It’s hard to pity someone as smarmy and self-righteous as Jonathan Alter. Still, with all the bad luck that the left-wing pundit has faced lately, it almost makes you want to consider it. Well, ok, not really.
May has been a tough month for the MSNBC contributor. First, an anecdote from his latest book was proven beyond doubt to be an outright fabrication. Yesterday, he was revealed by radio host Don Imus as a conniving, two-faced jerk. Now his reporting is being denounced as “patently, provably false” by Fox News president Roger Ailes.
On Wednesday's The Last Word show, MSNBC political analyst Richard Wolffe -- formerly of Newsweek -- suggested that FNC host Bill O'Reilly was motivated by racism when he recently called it "shady" for President Obama to select Susan Rice as national security advisor to avoid Senate confirmation hearings.
A bit after host Lawrence O'Donnell played several clips of O'Reilly using the word "shady" to describe the move, Wolffe cracked:
It's thankfully been a long, long time since we've heard from Keith Olbermann.
Unfortunately, he came out of the bathtub long enough on Monday to give a Twitter follower his opinion of Attorney General Eric Holder saying, "He should've resigned or been dismissed after the AP overreach. Instead he made a Fox News figure a martyr":
As NewsBusters reported Sunday, Congressman Darrell Issa (R-Calif.) on CNN’s State of the Union called White House press secretary Jay Carney a “paid liar.”
On Fox News’s Special Report Monday, syndicated columnist Charles Krauthammer took issue with Issa saying, “I’ve argued here for months that Carney is majorly underpaid, and I think that really is the problem” (video follows with transcript and absolutely no need for additional commentary):
Joe Muto, the former O’Reilly Factor producer who turned into a “mole” for the leftist gossip site Gwker, has resurfaced thanks to an AP report which chronicles how he pled guilty to two separate misdemeanors for passing along outtake footage owned by Fox News Channel.
Muto has already begun serving his sentence which includes picking up trash in city parks and also 200 hours of community service. He was fined $1,000 and ordered to give the $5,000 he was paid by Gawker to charity.
The ice seems to be cracking beneath Attorney General Eric Holder's feet.
When asked by NBC Meet the Press host David Gregory Sunday if Holder is going to "stay in the job" given the leaks investigation scandal, former NBC Night News host Tom Brokaw replied, "Boy, I think it’s tough to see how he does" (video follows with transcript and commentary):
PBS's Mark Shields on Friday, in an attempt to mock Fox News, actually made a bit of a fool of himself.
After noting on Inside Washington that ObamaCare had passed Congress, been signed into law by the President, and affirmed by the Supreme Court, Shields ridiculed Fox News as being "a fourth branch of government...that hasn't approved it" (video follows with transcript and commentary):
On Thursday night’s O’Reilly Factor, the Fox News host opened the show by attacking former IRS commissioner Douglas Shulman for visiting the White House 157 times, almost four times as many appearances as Hillary Clinton. O’Reilly hinted this was a “smoking gun” of the White House running the IRS harassment campaign of the Tea Party.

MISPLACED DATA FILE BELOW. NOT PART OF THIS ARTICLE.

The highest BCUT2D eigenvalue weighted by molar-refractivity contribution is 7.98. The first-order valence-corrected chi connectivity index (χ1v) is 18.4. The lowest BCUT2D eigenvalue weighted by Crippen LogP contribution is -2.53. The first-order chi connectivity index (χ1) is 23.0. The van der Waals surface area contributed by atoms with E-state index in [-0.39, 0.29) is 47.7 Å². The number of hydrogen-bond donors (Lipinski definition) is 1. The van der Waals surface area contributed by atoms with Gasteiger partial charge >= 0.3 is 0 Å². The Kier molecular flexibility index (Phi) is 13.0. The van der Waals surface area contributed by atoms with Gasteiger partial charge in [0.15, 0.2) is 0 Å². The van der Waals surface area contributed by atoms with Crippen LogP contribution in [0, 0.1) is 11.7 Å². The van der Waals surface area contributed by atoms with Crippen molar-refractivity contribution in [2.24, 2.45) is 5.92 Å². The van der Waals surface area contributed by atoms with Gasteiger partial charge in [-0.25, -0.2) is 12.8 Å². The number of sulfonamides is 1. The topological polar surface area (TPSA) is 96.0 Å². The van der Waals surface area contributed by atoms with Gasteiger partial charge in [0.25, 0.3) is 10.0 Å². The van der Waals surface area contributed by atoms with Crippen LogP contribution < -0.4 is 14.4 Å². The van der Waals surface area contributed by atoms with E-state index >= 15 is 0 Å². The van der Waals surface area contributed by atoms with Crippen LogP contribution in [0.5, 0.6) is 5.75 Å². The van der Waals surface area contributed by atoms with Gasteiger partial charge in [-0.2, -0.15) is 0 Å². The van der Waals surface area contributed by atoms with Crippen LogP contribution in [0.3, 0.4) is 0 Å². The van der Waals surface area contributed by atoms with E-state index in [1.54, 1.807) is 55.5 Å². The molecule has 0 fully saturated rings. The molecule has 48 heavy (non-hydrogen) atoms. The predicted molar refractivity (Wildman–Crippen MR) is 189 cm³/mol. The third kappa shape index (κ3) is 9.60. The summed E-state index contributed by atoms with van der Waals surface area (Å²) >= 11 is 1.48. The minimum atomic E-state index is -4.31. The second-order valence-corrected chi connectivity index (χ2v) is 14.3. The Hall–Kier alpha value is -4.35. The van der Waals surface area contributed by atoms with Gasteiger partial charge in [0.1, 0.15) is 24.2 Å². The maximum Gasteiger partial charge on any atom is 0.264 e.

But guess what: this fact of Shulman’s well-worn path to the White House gates has yet to be reported by ABC, CBS, NBC, and PBS. O’Reilly can’t believe this number:
Left of center columnist Kirsten Powers on Wednesday called the Obama administration's repeated attacks on Fox News "completely despicable."
Appearing on Fox News's Hannity, Powers noted that "any president would be happy" if there were just one news outlet "that allows people to say things about him that he doesn't like" (video follows with transcript and absolutely no need for additional commentary):
Wednesday's CBS This Morning zeroed in on the House Judiciary Committee's inquiry into whether Attorney General Eric Holder lied under oath during his testimony regarding the Justice Department's controversial investigation of journalists. Jan Crawford's two-and-a-half minute report on the congressional investigation into Holder stood out as the only coverage on the Big Three networks on their Tuesday evening and Wednesday morning newscasts.
Crawford underlined that "conservative and liberal voices" are clamoring for Holder's resignation in the wake of the questionable surveillance of the Associated Press and Fox News' James Rosen. She also asserted that "everyone in Washington is talking about is whether...a survivor, like Eric Holder, gets drummed out."
Imagine if Newtown, Connecticut massacre perpetrator Adam Lanza had lived and gone on to get convicted of the 26 murders he committed. Further, imagine, post-conviction, that his attorney claimed that "things went a little awry" that day. There would be no containing the outrage, or the establishment press coverage.
Kermit Gosnell attorney Jack McMahon was interviewed on Wednesday by Fox News's Megyn Kelly. While a great deal of commendable outrage has been directed at McMahon for his statements and conduct, not enough emphasis has been placed on a comment he made which is analogous to the hypothetical posed in my first paragraph, as it was what triggered Kelly's outrage and her subsequent epic response (YouTube; excerpt begins at 1:33 mark; HT Twitchy.com):
Fox News senior White House correspondent Ed Henry said Friday that when he used to grill George W. Bush press secretaries Dana Perino and the late Tony Snow when he was working for CNN, his colleagues cheered him on in private.
"Then when I was at Fox covering the Obama administration," he told conservative radio host Laura Ingraham, "it can get a little bit lonely sometimes" (video follows with transcript and commentary):
[UPDATED BELOW] News broke on Thursday that Attorney General Eric Holder approved the Justice Department's seizure of a Fox News reporter's private e-mails. CNN still has yet to report this development, although the network found time to cover Brad Pitt's "face blindness" on Friday.
Host Jake Tapper ripped into the Obama administration on Wednesday for its investigation of Rosen, but on Thursday NBCNews.com reported that Holder personally approved the search warrant, labeling Rosen a "possible co-conspirator" against the Espionage Act. CNN still hasn't reported this, as of Friday afternoon.